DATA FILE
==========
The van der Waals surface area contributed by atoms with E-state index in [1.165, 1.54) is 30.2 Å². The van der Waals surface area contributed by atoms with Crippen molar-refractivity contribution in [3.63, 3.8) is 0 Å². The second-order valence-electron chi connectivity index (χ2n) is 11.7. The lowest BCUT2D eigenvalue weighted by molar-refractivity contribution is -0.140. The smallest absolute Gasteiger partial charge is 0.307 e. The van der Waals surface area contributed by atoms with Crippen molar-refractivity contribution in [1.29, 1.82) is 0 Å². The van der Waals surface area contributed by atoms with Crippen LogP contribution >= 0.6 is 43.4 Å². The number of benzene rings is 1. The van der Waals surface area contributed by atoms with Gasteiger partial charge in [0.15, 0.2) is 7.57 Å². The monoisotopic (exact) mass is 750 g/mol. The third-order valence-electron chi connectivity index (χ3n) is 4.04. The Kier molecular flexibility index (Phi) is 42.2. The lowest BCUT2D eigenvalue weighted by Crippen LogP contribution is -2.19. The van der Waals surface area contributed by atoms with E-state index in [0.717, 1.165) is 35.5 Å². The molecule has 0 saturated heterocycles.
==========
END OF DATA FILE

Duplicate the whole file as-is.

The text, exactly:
The van der Waals surface area contributed by atoms with E-state index in [1.165, 1.54) is 30.2 Å². The van der Waals surface area contributed by atoms with Crippen molar-refractivity contribution in [3.63, 3.8) is 0 Å². The second-order valence-electron chi connectivity index (χ2n) is 11.7. The lowest BCUT2D eigenvalue weighted by molar-refractivity contribution is -0.140. The smallest absolute Gasteiger partial charge is 0.307 e. The van der Waals surface area contributed by atoms with Crippen molar-refractivity contribution in [1.29, 1.82) is 0 Å². The van der Waals surface area contributed by atoms with Crippen LogP contribution >= 0.6 is 43.4 Å². The number of benzene rings is 1. The van der Waals surface area contributed by atoms with Gasteiger partial charge in [0.15, 0.2) is 7.57 Å². The monoisotopic (exact) mass is 750 g/mol. The third-order valence-electron chi connectivity index (χ3n) is 4.04. The Kier molecular flexibility index (Phi) is 42.2. The lowest BCUT2D eigenvalue weighted by Crippen LogP contribution is -2.19. The van der Waals surface area contributed by atoms with E-state index in [0.717, 1.165) is 35.5 Å². The molecule has 0 saturated heterocycles.